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Guide to Researching in Florida's Colonial Papers: Spanish Colonial Period: East Florida Papers

By Jason Zappulla and James Cusick

Searching the East Florida Papers

The East Florida Papers is a collection in the Library of Congress in Washington D.C. The Papers represent the official local record of the government of St. Augustine, Florida, during the late colonial, or Second Spanish, period (1783-1821), along with some documents about earlier eras. St. Augustine was at this time capital of Spanish East Florida (which comprised the Florida peninsula east of the Apalachicola River).  Census records, royal orders, decrees, and other documents can be found in this collection. This collection is also an important source of diplomatic records, such as documenting Spanish relations with the Creek and other native peoples, and with the British trading house of Panton, Leslie, and Co. The documents have been housed in the nation's capital since 1905.  One segment, the Spanish land grants from this period, are maintained at the Florida State Archive and are available online.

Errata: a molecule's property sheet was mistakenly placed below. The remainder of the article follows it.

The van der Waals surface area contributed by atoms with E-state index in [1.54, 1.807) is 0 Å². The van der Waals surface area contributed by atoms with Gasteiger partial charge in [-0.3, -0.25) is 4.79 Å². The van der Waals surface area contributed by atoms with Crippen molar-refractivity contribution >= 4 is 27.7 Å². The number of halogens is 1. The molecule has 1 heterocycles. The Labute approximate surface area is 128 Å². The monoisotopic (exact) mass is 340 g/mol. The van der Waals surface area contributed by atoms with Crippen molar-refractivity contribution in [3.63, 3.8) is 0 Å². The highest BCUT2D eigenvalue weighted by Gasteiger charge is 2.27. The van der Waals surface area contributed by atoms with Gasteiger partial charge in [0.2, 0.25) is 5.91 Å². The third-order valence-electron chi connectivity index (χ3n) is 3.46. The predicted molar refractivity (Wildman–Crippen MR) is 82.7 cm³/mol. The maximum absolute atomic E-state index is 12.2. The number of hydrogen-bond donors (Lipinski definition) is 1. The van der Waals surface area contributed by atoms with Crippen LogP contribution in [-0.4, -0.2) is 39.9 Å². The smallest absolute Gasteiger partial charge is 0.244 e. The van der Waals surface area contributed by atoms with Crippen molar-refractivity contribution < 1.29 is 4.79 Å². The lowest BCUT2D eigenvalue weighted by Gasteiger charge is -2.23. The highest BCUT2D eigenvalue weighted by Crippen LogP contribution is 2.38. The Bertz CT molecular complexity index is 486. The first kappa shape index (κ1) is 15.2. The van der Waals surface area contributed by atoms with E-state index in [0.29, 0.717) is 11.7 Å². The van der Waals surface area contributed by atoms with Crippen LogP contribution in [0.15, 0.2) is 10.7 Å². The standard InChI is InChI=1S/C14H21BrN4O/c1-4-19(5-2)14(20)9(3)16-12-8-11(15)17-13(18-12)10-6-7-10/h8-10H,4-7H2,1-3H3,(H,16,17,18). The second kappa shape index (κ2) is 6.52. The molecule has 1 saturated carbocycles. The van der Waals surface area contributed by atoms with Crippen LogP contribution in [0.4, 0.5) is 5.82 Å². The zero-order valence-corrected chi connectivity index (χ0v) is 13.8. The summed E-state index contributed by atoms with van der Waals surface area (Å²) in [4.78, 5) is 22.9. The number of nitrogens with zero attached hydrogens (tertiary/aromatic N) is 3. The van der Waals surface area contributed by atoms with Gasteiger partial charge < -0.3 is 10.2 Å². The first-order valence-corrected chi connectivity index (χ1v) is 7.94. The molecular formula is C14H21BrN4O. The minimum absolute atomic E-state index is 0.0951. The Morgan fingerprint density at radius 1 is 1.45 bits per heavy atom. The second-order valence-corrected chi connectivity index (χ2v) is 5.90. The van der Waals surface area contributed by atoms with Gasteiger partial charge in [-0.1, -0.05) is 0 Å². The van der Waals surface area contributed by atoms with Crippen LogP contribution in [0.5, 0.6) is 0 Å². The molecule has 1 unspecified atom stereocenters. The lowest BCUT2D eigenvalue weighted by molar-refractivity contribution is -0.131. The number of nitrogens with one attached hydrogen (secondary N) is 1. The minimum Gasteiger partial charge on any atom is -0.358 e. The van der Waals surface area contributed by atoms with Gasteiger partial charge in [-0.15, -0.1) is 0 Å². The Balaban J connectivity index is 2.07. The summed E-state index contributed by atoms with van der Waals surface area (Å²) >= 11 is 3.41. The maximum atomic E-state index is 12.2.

An index to the East Florida Papers is now available online, created at the University of Florida in the 1970s and digitized under a grant from the St. Augustine Foundation/Historic St. Augustine Research Institute in 1998.  This index provides brief English-language abstracts to the documents in the Papers.  Proper names for people, places, ships, etc. area also included in the abstracts.   The index is searchable and identifies where in the microfilm set a document can be found.  Results can be re-ordered by date, section number, or microfilm reel number.   There is also a digital version of the East Florida Papers commercially available through Gale Publications.

Significance of the East Florida Papers

Map of East and West Florida, circa 1781. Courtesy of UF Digital Collection.

"From these sources [in the East Florida Papers], many works on Florida's political and military history have been written by American and Spanish scholars such as Joseph B. Lockey, Helen Hornbeck Tanner, Janice Borton Miller, and Juan Marchena Fernandez. These works provide the foundation for many subsequent studies."

- Sherry Johnson, The Florida Historical Quarterly, Vol. 71, No. 1 (1992)

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